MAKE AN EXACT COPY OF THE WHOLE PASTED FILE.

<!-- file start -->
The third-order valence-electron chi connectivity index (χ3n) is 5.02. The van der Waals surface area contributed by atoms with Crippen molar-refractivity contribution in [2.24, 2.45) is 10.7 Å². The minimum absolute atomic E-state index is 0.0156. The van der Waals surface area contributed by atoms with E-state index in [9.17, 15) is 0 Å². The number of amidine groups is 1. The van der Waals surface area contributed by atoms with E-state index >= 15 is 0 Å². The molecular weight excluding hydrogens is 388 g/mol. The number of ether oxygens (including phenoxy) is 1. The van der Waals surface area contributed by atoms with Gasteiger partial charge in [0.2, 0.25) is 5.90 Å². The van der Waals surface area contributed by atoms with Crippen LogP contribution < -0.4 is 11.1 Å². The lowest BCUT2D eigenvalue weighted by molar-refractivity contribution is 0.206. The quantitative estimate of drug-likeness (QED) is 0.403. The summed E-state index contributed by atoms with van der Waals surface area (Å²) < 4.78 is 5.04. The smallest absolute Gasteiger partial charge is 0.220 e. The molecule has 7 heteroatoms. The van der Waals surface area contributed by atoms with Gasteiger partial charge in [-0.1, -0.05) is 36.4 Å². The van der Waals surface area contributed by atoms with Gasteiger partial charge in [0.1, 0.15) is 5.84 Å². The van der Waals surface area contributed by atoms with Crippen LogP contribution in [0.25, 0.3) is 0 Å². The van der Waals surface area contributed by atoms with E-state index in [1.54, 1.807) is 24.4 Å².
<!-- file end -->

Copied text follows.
The third-order valence-electron chi connectivity index (χ3n) is 5.02. The van der Waals surface area contributed by atoms with Crippen molar-refractivity contribution in [2.24, 2.45) is 10.7 Å². The minimum absolute atomic E-state index is 0.0156. The van der Waals surface area contributed by atoms with E-state index in [9.17, 15) is 0 Å². The number of amidine groups is 1. The van der Waals surface area contributed by atoms with E-state index >= 15 is 0 Å². The molecular weight excluding hydrogens is 388 g/mol. The number of ether oxygens (including phenoxy) is 1. The van der Waals surface area contributed by atoms with Gasteiger partial charge in [0.2, 0.25) is 5.90 Å². The van der Waals surface area contributed by atoms with Crippen LogP contribution < -0.4 is 11.1 Å². The lowest BCUT2D eigenvalue weighted by molar-refractivity contribution is 0.206. The quantitative estimate of drug-likeness (QED) is 0.403. The summed E-state index contributed by atoms with van der Waals surface area (Å²) < 4.78 is 5.04. The smallest absolute Gasteiger partial charge is 0.220 e. The molecule has 7 heteroatoms. The van der Waals surface area contributed by atoms with Gasteiger partial charge in [-0.1, -0.05) is 36.4 Å². The van der Waals surface area contributed by atoms with Gasteiger partial charge in [0.1, 0.15) is 5.84 Å². The van der Waals surface area contributed by atoms with Crippen LogP contribution in [0.25, 0.3) is 0 Å². The van der Waals surface area contributed by atoms with E-state index in [1.54, 1.807) is 24.4 Å².